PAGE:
New CDC Grant Program Extends Health Resources to Residents and other Community Members Affected by 9/11 Attack
$30 Million Being Made Available for Health and Medical Services Programs
For Immediate Release: July 24, 2008
Contact: Media Relations
The Centers for Disease Control and Prevention (CDC) today announced it is seeking proposals to provide access to health screenings, diagnostic services, and treatment for residents, students and other “non-emergency responders” impacted by the Sept. 11, 2001, World Trade Center disaster. Under this grant program, the CDC expects to award up to $30 million over the next three years to help people whose health was, or may have been, adversely impacted by the World Trade Center attack, particularly by the dust and debris.
“These public health dollars extend the reach of our efforts so that they help support the provision of the health care services and treatment to residents, students, and others who were in the vicinity of the attacks of September 11, 2001,” said Christine Branche, acting director of CDC′s National Institute for Occupational Safety and Health (NIOSH). “These new funds will assist health care providers in serving and treating these people.”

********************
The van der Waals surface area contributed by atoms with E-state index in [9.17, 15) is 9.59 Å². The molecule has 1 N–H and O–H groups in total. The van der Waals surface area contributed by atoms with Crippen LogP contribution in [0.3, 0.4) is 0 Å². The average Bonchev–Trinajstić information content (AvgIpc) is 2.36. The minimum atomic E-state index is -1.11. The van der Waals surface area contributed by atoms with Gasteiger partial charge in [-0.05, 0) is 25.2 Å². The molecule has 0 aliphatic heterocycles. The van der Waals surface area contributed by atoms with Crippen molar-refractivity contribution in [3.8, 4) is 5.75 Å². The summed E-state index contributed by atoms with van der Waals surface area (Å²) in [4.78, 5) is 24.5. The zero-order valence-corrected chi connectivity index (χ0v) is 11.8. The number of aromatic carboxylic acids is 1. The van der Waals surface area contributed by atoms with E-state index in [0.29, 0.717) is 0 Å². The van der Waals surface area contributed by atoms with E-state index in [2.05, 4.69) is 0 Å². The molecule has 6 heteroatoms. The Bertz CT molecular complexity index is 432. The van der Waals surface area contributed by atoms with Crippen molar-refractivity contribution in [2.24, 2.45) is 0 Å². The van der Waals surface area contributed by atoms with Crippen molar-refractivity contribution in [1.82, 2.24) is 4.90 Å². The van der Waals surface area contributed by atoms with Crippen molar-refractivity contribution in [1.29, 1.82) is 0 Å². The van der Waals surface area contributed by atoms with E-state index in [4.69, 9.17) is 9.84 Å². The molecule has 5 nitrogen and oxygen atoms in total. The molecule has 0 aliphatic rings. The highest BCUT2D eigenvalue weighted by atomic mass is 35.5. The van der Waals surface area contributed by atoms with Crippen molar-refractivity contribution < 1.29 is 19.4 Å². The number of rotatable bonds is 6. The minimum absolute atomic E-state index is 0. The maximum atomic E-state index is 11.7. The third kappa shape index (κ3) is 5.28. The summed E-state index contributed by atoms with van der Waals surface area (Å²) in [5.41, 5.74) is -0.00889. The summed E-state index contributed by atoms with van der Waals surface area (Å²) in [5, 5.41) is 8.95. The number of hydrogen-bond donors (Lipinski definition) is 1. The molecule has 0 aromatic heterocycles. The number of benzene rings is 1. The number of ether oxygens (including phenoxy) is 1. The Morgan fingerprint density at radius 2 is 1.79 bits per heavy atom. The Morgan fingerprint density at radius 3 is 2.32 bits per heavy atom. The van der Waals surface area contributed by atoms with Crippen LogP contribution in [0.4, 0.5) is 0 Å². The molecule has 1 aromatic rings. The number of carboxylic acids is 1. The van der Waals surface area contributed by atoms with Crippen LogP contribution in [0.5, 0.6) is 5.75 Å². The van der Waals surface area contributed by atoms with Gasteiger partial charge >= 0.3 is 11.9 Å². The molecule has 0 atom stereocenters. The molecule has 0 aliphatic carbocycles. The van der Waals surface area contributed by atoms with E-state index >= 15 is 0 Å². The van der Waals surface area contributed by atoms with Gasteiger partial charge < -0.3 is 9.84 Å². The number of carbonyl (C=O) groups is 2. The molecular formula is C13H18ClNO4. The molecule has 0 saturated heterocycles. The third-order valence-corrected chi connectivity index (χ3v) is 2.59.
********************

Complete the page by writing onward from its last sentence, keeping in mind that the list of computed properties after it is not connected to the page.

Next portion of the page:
The NIOSH-administered competitive grants provide up to $10 million per year for three years for health screenings and assessments, health monitoring and tracking and improved access to health care services. The grant money can also be used to help cover gaps when individuals′ public or private insurance is insufficient to fully cover the costs associated with care or treatment.
The CDC plans to provide funding to one to three organizations under this grant program. The deadline for proposal submission is August 25, 2008.
For more information on this funding opportunity, visit www.Grants.gov.
The Web site for HHS World Trade Center Health Services can be found at www.hhs.gov/wtc.
- Historical Document: July 24, 2008
- Content source: Office of the Associate Director for Communication
- Notice: Links to non-governmental sites do not necessarily represent the views of the CDC.
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